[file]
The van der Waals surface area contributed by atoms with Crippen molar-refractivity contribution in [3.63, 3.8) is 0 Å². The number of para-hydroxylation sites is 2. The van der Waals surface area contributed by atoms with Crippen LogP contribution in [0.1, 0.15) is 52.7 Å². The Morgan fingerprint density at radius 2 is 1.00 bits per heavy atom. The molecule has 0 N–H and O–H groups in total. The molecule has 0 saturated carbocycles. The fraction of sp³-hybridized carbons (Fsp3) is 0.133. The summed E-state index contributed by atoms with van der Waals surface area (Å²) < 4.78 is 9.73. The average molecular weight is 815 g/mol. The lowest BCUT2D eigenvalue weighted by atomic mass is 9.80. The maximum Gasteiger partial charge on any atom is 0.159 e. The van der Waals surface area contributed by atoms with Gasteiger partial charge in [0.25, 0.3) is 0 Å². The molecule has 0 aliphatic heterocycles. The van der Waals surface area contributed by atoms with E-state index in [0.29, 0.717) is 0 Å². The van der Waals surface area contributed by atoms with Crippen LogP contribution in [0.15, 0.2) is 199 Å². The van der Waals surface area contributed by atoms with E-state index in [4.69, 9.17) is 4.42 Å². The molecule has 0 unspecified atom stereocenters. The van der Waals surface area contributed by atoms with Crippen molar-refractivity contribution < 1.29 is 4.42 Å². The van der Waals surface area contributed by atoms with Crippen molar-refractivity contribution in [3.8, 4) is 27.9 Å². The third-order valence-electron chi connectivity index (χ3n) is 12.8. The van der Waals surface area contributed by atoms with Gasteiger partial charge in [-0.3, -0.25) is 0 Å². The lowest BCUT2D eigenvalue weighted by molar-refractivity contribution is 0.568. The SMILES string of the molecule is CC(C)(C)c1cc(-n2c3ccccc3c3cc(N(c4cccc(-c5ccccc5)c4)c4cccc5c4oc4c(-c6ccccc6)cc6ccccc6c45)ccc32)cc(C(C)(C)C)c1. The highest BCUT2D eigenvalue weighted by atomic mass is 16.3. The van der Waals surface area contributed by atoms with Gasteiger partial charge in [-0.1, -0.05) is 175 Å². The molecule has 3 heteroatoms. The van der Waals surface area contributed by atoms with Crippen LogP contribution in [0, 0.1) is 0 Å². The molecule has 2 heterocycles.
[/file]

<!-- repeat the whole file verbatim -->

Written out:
The van der Waals surface area contributed by atoms with Crippen molar-refractivity contribution in [3.63, 3.8) is 0 Å². The number of para-hydroxylation sites is 2. The van der Waals surface area contributed by atoms with Crippen LogP contribution in [0.1, 0.15) is 52.7 Å². The Morgan fingerprint density at radius 2 is 1.00 bits per heavy atom. The molecule has 0 N–H and O–H groups in total. The molecule has 0 saturated carbocycles. The fraction of sp³-hybridized carbons (Fsp3) is 0.133. The summed E-state index contributed by atoms with van der Waals surface area (Å²) < 4.78 is 9.73. The average molecular weight is 815 g/mol. The lowest BCUT2D eigenvalue weighted by atomic mass is 9.80. The maximum Gasteiger partial charge on any atom is 0.159 e. The van der Waals surface area contributed by atoms with Gasteiger partial charge in [0.25, 0.3) is 0 Å². The molecule has 0 aliphatic heterocycles. The van der Waals surface area contributed by atoms with E-state index in [0.29, 0.717) is 0 Å². The van der Waals surface area contributed by atoms with Crippen LogP contribution in [0.15, 0.2) is 199 Å². The van der Waals surface area contributed by atoms with E-state index in [4.69, 9.17) is 4.42 Å². The molecule has 0 unspecified atom stereocenters. The van der Waals surface area contributed by atoms with Crippen molar-refractivity contribution < 1.29 is 4.42 Å². The van der Waals surface area contributed by atoms with Crippen molar-refractivity contribution in [3.8, 4) is 27.9 Å². The third-order valence-electron chi connectivity index (χ3n) is 12.8. The van der Waals surface area contributed by atoms with Gasteiger partial charge in [-0.3, -0.25) is 0 Å². The lowest BCUT2D eigenvalue weighted by molar-refractivity contribution is 0.568. The SMILES string of the molecule is CC(C)(C)c1cc(-n2c3ccccc3c3cc(N(c4cccc(-c5ccccc5)c4)c4cccc5c4oc4c(-c6ccccc6)cc6ccccc6c45)ccc32)cc(C(C)(C)C)c1. The highest BCUT2D eigenvalue weighted by atomic mass is 16.3. The van der Waals surface area contributed by atoms with Gasteiger partial charge in [-0.1, -0.05) is 175 Å². The molecule has 3 heteroatoms. The van der Waals surface area contributed by atoms with Crippen LogP contribution in [0, 0.1) is 0 Å². The molecule has 2 heterocycles.